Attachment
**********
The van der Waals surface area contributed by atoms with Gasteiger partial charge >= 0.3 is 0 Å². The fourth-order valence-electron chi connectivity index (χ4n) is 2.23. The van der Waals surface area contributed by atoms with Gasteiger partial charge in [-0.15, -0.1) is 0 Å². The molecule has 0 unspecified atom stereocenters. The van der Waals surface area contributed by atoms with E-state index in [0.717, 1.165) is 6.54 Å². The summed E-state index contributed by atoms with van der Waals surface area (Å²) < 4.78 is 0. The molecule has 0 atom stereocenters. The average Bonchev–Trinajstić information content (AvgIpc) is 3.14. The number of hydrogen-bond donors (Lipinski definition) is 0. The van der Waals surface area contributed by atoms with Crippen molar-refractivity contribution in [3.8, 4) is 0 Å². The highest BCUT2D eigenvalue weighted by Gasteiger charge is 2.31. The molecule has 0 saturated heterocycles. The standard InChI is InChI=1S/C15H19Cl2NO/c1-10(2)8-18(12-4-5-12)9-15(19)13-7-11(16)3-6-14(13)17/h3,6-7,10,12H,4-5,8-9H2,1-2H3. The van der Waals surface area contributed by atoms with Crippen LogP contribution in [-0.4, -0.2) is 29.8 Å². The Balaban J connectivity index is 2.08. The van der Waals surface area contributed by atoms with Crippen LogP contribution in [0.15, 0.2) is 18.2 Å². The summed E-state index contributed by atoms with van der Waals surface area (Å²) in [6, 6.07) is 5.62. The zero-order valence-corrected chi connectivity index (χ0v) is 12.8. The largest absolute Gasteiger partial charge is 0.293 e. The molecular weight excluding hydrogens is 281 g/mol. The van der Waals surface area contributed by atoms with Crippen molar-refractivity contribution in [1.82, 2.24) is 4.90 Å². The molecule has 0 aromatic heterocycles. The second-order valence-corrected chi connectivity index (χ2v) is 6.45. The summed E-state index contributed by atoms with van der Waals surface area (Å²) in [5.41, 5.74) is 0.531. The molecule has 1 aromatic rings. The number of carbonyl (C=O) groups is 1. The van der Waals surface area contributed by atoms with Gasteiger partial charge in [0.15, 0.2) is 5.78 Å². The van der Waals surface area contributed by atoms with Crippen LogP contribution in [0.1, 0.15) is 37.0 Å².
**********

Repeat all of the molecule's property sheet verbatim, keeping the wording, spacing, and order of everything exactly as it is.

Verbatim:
The van der Waals surface area contributed by atoms with Gasteiger partial charge >= 0.3 is 0 Å². The fourth-order valence-electron chi connectivity index (χ4n) is 2.23. The van der Waals surface area contributed by atoms with Gasteiger partial charge in [-0.15, -0.1) is 0 Å². The molecule has 0 unspecified atom stereocenters. The van der Waals surface area contributed by atoms with E-state index in [0.717, 1.165) is 6.54 Å². The summed E-state index contributed by atoms with van der Waals surface area (Å²) < 4.78 is 0. The molecule has 0 atom stereocenters. The average Bonchev–Trinajstić information content (AvgIpc) is 3.14. The number of hydrogen-bond donors (Lipinski definition) is 0. The van der Waals surface area contributed by atoms with Crippen molar-refractivity contribution in [3.8, 4) is 0 Å². The highest BCUT2D eigenvalue weighted by Gasteiger charge is 2.31. The molecule has 0 saturated heterocycles. The standard InChI is InChI=1S/C15H19Cl2NO/c1-10(2)8-18(12-4-5-12)9-15(19)13-7-11(16)3-6-14(13)17/h3,6-7,10,12H,4-5,8-9H2,1-2H3. The van der Waals surface area contributed by atoms with Crippen LogP contribution in [-0.4, -0.2) is 29.8 Å². The Balaban J connectivity index is 2.08. The van der Waals surface area contributed by atoms with Crippen LogP contribution in [0.15, 0.2) is 18.2 Å². The summed E-state index contributed by atoms with van der Waals surface area (Å²) in [6, 6.07) is 5.62. The zero-order valence-corrected chi connectivity index (χ0v) is 12.8. The largest absolute Gasteiger partial charge is 0.293 e. The molecular weight excluding hydrogens is 281 g/mol. The van der Waals surface area contributed by atoms with Crippen molar-refractivity contribution in [1.82, 2.24) is 4.90 Å². The molecule has 0 aromatic heterocycles. The second-order valence-corrected chi connectivity index (χ2v) is 6.45. The summed E-state index contributed by atoms with van der Waals surface area (Å²) in [5.41, 5.74) is 0.531. The molecule has 1 aromatic rings. The number of carbonyl (C=O) groups is 1. The van der Waals surface area contributed by atoms with Gasteiger partial charge in [0.15, 0.2) is 5.78 Å². The van der Waals surface area contributed by atoms with Crippen LogP contribution in [0.1, 0.15) is 37.0 Å².